Species such as timothy, ribwort plantain, alsike clover and bird’s-foot trefoil can productive under low soil phosphorus, low soil nitrogen or pH extremes. You can find out more information on the attributes of different species on our TOMS App.

Three-quarters of users and two-thirds of non-users were positive about the performance of diverse swards in extreme weather conditions.

Adding deep-rooting species such as chicory and Cock’s-foot increases drought resistance and some species such as Bird’s-foot trefoil are tolerant to water-logging. You can find out more information on the attributes of different species on our TOMS App.


Loss of yield is obviously an important consideration and there was a mixed reaction to this question. Some people who had grown herbal leys indicated that they had experience of producing large amounts of silage from herbal leys but others were unsure, as were those that had not grown mixed species leys.

silage clamp

The majority (75%) of users did not feel that meat and milk quality were impacted when feeding herbal leys. The rest were mostly unsure with only 2% believing there was a negative impact on the quality of their outputs.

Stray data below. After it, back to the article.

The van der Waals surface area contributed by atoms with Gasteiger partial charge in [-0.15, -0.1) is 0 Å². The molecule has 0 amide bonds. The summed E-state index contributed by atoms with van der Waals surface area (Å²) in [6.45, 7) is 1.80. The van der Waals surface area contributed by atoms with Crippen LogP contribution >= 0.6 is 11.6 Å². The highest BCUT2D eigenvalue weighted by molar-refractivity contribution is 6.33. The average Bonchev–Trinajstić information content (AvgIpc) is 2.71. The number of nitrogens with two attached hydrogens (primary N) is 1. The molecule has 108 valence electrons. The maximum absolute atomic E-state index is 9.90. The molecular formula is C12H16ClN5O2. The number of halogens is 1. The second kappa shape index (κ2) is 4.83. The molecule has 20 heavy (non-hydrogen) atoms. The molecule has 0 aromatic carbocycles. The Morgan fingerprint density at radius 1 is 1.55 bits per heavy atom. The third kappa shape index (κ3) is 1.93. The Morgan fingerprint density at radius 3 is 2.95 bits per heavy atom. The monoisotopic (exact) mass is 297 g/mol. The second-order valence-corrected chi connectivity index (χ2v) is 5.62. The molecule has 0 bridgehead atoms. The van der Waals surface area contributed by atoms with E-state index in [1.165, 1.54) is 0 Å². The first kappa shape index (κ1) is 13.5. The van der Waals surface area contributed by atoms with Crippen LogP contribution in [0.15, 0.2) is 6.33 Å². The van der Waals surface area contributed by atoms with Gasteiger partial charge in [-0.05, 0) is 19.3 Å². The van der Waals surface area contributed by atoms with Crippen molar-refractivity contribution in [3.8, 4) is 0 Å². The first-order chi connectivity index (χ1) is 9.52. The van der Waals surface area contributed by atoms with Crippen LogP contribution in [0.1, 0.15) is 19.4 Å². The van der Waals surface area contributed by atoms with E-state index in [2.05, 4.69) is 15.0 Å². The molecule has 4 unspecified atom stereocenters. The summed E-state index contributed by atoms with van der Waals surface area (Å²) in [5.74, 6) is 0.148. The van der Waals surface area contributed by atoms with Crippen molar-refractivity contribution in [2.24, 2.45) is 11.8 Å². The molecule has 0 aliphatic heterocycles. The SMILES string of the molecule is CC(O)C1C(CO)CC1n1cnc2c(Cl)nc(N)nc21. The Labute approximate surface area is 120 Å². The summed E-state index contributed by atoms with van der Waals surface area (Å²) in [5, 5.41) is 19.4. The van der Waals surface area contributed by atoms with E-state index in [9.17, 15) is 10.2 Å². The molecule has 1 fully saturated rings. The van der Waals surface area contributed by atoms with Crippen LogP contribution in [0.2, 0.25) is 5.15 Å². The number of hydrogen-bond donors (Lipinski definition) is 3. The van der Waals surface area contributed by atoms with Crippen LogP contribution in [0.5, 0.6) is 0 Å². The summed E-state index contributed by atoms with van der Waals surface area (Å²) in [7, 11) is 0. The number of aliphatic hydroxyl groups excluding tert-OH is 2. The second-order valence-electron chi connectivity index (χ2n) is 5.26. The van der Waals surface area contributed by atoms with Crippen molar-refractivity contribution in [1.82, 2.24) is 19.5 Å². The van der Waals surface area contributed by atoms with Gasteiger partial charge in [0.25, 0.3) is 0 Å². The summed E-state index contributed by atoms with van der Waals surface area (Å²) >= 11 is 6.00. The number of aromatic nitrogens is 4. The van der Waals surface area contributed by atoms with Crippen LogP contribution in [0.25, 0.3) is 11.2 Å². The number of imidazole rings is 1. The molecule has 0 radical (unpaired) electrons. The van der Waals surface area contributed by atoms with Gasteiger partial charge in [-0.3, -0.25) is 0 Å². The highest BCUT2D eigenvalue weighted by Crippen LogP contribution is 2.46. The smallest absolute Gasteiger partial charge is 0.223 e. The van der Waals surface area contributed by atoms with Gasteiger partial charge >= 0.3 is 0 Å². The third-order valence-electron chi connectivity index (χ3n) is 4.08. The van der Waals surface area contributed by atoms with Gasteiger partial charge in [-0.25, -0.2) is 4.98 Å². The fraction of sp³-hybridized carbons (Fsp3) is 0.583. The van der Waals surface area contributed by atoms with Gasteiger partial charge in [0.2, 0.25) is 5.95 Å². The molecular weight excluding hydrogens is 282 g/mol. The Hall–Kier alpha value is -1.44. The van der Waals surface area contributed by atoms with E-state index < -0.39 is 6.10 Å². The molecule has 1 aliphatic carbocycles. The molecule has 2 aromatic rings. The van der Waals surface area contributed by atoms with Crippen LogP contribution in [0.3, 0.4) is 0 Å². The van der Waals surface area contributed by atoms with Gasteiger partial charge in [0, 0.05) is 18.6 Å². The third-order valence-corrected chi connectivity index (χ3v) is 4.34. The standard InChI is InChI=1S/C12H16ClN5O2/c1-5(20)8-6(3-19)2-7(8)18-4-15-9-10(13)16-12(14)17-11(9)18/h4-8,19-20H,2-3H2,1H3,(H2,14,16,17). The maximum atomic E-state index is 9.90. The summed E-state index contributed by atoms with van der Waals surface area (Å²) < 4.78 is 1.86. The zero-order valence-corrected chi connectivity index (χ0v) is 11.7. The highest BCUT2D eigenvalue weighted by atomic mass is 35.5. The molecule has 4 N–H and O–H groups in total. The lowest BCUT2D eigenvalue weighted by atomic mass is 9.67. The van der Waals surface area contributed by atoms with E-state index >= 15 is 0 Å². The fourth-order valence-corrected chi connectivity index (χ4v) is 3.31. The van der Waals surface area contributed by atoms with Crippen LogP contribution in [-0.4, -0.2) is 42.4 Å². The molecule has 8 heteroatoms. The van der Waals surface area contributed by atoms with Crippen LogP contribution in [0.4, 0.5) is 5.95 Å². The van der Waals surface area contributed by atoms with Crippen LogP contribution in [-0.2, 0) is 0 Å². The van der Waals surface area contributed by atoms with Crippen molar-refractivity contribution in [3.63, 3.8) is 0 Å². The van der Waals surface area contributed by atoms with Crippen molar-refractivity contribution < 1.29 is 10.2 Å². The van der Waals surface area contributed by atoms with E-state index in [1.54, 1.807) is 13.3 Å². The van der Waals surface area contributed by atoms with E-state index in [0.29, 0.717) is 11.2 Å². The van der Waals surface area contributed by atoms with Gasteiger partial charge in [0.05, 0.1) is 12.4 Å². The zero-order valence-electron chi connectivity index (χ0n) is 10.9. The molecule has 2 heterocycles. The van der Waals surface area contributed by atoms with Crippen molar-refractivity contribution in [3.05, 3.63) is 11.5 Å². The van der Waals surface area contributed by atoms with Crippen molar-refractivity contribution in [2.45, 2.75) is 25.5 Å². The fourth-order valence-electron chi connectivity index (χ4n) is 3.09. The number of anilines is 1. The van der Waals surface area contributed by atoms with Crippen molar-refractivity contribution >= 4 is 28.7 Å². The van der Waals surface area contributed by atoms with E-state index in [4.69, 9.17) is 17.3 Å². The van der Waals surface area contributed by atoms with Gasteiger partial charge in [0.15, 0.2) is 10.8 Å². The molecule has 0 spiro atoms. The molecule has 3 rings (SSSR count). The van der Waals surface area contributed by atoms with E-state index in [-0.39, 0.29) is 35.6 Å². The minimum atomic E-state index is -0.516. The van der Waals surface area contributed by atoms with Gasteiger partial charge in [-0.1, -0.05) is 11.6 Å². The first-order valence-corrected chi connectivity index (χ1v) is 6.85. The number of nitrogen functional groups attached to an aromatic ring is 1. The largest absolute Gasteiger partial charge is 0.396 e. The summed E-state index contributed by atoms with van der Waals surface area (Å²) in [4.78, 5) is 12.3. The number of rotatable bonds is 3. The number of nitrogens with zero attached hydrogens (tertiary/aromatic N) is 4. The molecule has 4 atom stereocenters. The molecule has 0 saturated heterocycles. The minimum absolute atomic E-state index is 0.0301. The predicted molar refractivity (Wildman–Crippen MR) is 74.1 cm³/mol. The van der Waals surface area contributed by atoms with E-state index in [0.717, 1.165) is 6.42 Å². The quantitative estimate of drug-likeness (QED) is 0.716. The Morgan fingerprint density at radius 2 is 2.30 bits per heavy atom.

Almost half of non-users did not think quality would suffer, the rest did not know know the impact.

Our search of the research literature found no yield penalty for grazing diverse leys compared to simpler mixes. In fact, 60% of studies found higher milk yields and 66% found heavier lamb weights from animals grazing on diverse swards.

Both users and non-users believe diverse leys benefit wildlife.

The UK government states “Compared to grass-clover leys, the wide variety of plant species in herbal leys:

  • provide more flowers, so they are a better food source for pollinators like bees, butterflies and hoverflies
  • improves soil structure, which benefits soil fauna and increases soil organic matter”

Both users and non-users were positive about the palatability of herbal leys.

Crude protein levels in a sward will depend on stage of growth as well as species mixture, and especially the proportion of legumes in the sward. Whereas those that had no experience were unsure about the nutritional quality of herbal leys, 60% of farmers who had previously grown them were positive about the levels of forage protein content.

Of those using diverse leys, the majority believed that the energy content of forage from diverse leys is high, whereas non-users generally did not know how energy content compared with more standard leys.

Most growers of diverse leys (81%) dismissed the idea that the forage has a poor mineral content.

Half of non-users did not believe that the forage from diverse leys are low in minerals. Of the other half, the majority said they didn’t know about the mineral contents of herbal leys.

Our research page presents details of the mineral content of different species measured across a number of farms.